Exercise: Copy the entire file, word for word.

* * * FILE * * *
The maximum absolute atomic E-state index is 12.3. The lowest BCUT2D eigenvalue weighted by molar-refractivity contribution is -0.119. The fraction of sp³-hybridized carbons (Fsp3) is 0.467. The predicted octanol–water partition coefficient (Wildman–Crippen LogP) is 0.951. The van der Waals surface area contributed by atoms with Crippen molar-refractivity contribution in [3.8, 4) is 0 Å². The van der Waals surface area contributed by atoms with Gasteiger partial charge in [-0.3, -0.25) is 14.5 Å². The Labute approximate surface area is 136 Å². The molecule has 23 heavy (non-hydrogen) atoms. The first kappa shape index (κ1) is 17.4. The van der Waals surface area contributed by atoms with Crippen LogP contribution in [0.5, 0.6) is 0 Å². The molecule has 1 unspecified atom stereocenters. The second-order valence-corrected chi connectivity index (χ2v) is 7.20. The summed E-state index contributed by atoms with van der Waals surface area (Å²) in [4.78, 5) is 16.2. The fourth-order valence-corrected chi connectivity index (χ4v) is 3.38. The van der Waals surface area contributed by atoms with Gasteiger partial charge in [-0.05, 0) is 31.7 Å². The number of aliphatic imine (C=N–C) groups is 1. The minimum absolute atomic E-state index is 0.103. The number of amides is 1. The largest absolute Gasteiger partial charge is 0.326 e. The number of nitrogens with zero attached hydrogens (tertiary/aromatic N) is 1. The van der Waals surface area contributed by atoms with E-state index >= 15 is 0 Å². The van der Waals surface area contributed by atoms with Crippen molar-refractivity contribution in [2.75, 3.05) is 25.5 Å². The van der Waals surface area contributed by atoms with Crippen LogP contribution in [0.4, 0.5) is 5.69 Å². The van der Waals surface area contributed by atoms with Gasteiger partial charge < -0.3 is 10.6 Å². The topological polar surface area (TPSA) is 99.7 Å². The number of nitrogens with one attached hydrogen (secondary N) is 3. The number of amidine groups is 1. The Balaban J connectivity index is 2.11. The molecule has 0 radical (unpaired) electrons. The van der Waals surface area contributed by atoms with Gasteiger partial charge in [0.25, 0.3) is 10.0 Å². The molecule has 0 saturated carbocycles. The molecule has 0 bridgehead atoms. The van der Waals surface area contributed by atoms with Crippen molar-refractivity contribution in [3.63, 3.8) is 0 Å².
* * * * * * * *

The maximum absolute atomic E-state index is 12.3. The lowest BCUT2D eigenvalue weighted by molar-refractivity contribution is -0.119. The fraction of sp³-hybridized carbons (Fsp3) is 0.467. The predicted octanol–water partition coefficient (Wildman–Crippen LogP) is 0.951. The van der Waals surface area contributed by atoms with Crippen molar-refractivity contribution in [3.8, 4) is 0 Å². The van der Waals surface area contributed by atoms with Gasteiger partial charge in [-0.3, -0.25) is 14.5 Å². The Labute approximate surface area is 136 Å². The molecule has 23 heavy (non-hydrogen) atoms. The first kappa shape index (κ1) is 17.4. The van der Waals surface area contributed by atoms with Crippen LogP contribution in [0.5, 0.6) is 0 Å². The molecule has 1 unspecified atom stereocenters. The second-order valence-corrected chi connectivity index (χ2v) is 7.20. The summed E-state index contributed by atoms with van der Waals surface area (Å²) in [4.78, 5) is 16.2. The fourth-order valence-corrected chi connectivity index (χ4v) is 3.38. The van der Waals surface area contributed by atoms with Gasteiger partial charge in [-0.05, 0) is 31.7 Å². The number of aliphatic imine (C=N–C) groups is 1. The minimum absolute atomic E-state index is 0.103. The number of amides is 1. The largest absolute Gasteiger partial charge is 0.326 e. The number of nitrogens with zero attached hydrogens (tertiary/aromatic N) is 1. The van der Waals surface area contributed by atoms with E-state index >= 15 is 0 Å². The van der Waals surface area contributed by atoms with Crippen molar-refractivity contribution in [2.75, 3.05) is 25.5 Å². The van der Waals surface area contributed by atoms with Crippen LogP contribution in [0.4, 0.5) is 5.69 Å². The van der Waals surface area contributed by atoms with Gasteiger partial charge < -0.3 is 10.6 Å². The topological polar surface area (TPSA) is 99.7 Å². The number of nitrogens with one attached hydrogen (secondary N) is 3. The number of amidine groups is 1. The Balaban J connectivity index is 2.11. The molecule has 0 radical (unpaired) electrons. The van der Waals surface area contributed by atoms with Gasteiger partial charge in [0.25, 0.3) is 10.0 Å². The molecule has 0 saturated carbocycles. The molecule has 0 bridgehead atoms. The van der Waals surface area contributed by atoms with Crippen molar-refractivity contribution in [3.63, 3.8) is 0 Å².